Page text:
Tag Archives: vintage knitting

Labour Day Weekend 30% Off

Enjoy this weekend by choosing some new projects to keep your needles and hooks busy:

30% off all 72 patterns in my Ravelry Store! NO COUPON NEEDED

The discount will apply at checkout. I’ll also be releasing new patterns that will be perfect for quick Christmas gifts or to make for yourself and your family–keep your eye out for them, they’ll be here in a few days!  There will be an exciting, fun new Pokemon Inspired pattern later this week, and The Crunchy Carrot Market Bag is will be in the Pattern Store this weekend.Crunchy CarrotSlippers, socks, a scarf, a washcloth/soap sack spa set, toys…lots of new designs coming in September, as well as a MYSTERY CROCHET-ALONG and KNIT-ALONG!

If you need more inspiration meantime, you can check out the Interweave Store!

Save 30% on hundreds of crafting resources. No coupon needed. Sale runs now through 9/5. Some exclusions apply.  In addition, be sure to also check out the just released Atoll Cowl Kit. It is on sale, too, and the link is on the right, just below the “Interweave Store” tab.

Happy Labour Day…enjoy this weekend, and let me know if you need help with any of my designs. The quickest way to get help is usually to write a personal message on my Facebook Page: West Coast Fibre Arts

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Fleurs de Lis for Paris: Day 6


Only a short post tonight, because today there are only 2 Rows to complete:  we have reached the centre of the counterpane square! The next post will be much longer, and give you the rest of the rows to complete the centre.  Then we will just have the easy lace insertion design to put around the square–or to use for the bottom, sides, and handle of a tote bag 🙂

  1. k2, p1, k2, p16, k3, p5, k3, p16, k2, p1, k2.
  2. k3, p2, k16, p3, k5, p3, k16, p2, k3.

Beautiful Counterpane orig fleurs de lis 51fleurs de lis 52

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Fleurs de Lis for Paris: Day 5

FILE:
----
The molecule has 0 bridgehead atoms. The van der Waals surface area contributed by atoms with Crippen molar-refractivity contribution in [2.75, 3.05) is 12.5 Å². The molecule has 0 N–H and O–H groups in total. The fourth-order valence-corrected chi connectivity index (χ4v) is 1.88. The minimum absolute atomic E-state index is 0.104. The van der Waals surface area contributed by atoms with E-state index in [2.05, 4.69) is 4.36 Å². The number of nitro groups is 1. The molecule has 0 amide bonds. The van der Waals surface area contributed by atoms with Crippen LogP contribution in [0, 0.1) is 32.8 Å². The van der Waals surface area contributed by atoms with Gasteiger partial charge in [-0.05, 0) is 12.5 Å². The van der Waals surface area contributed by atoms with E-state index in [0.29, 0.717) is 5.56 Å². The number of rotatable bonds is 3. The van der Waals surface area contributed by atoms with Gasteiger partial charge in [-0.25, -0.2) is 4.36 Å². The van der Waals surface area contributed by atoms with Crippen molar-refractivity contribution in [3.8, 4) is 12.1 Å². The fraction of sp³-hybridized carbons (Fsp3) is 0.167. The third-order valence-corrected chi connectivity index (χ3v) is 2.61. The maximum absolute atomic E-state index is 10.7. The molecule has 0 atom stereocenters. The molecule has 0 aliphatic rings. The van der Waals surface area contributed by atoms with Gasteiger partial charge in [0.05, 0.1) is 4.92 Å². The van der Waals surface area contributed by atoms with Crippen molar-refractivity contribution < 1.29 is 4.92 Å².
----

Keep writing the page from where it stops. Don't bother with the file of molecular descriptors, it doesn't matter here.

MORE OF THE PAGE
In the same Victorian magazine that the Fleur de Lis counterpane pattern comes from I came across a crocheted flower design: a Hawthorn.  I adapted the pattern to trim for a new hat.

Here is the pattern.  If you want to try it, here is how I interpreted it in Canadian/US terms:  plain = slip stitch; long = double crochet; double = single crochet.  Flowers: I made a magic circle, chain 1; then (4 double crochet, slip stitch) 5 times; I fastened off, leaving a few inches yarn.  For the stamen, I just made a knot on both ends of 2″ pink yarn, (and used the flowers yarn ends to tie them across the centre into place). For the leaves: Chain 7, single crochet in back loop of 2nd chain from hook and in next 5; then 6 single crochet up the other side of the chain; slip stitch in the first single crochet made; fasten off.

hawthorn crochet


Day 5: Fleurs de Lis for Paris:  After today’s rows we are almost halfway finished the pattern for the KAL square!

  1. k2, p1, k1, p1, k5, p5, k1, p2, k2, p3, k7, p3, k2, p2, k1, p5, k5, p1, k1, p1, k2.
  2. k3, p1, k1, p5, k5, p1, k2, p2, k3, p7, k3, p2, k2, p1, k5, p5, k1, p1, k3.
  3. k2, p2, k6, p3, k4, p2, k2, p3, k5, p3, k2, p2, k4, p3, k6, p2, k2.
  4. k4, p6, k3, p4, k2, p2, k3, p5, k3, p2, k2, p4, k3, p6, k4.
  5. k2, p2, k6, p9, k3, p4, k1, p4, k3, p9, k6, p2, k2.
  6. k4, p6, k9, p3, k4, p1, k4, p3, k9, p6, k4.
  7. k2, p2, k4, p2, k2, p6, k5, p7, k5, p6, k2, p2, k4, p2, k2.
  8. k4, p4, k2, p2, k6, p5, k7, p5, k6, p2, k2, p4, k4.
  9. k2, p1, k3, p6, k2, p2, k2, p2, k3, p7, k3, p2, k2, p2, k2, p6, k3, p1, k2.
  10. k3, p3, k6, p2, k2, p2, k2, p3, k7, p3, k2, p2, k2, p2, k6, p3, k3.


The original Victorian magazine pattern has another small error in one of today’s rows; so if you are knitting from the magazine (the clipping I’ll share below here) be sure you remember to knit it correctly:

ROW 44: should end knit 4, NOT knit 2, seam 2

Beautiful Counterpane orig fleurs de lis 41-50

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Fleurs de Lis for Paris KAL: Day 3

For those interested in knitting Victorian style counterpanes, there are quite a few patterns available to recreate them.  The University of Pennsylvania has scanned online a pdf of Mrs. George (Anne Jane) Cupples A Knitting-Book of Counterpanes, first published in 1871. Those of us who are fans of the L. M. Montgomery ‘Anne of Green Gables‘ novels remember that character Rachel Lynde had knit 16 cotton counterpanes, a remarkable feat!  If you don’t have the time or need to make a full size counterpane, you can always use the designs to make smaller items–an afghan, or baby blanket, a pillow top, or (as I’m doing) a tote bag.  Some of the patterns, like the one this KAL explores, are squares; some are knit in strips or ‘stripes,’ some in hexagons, triangles, or diamonds.  In the coming days I’ll rewrite a crocheted counterpane pattern, so that those who don’t knit can participate in an exploration of vintage counterpanes.  One I’ve considered making for quite awhile is this design from Godey’s Magazine, 1862; I think it would make a lovely lace shawl or rectangular scarf.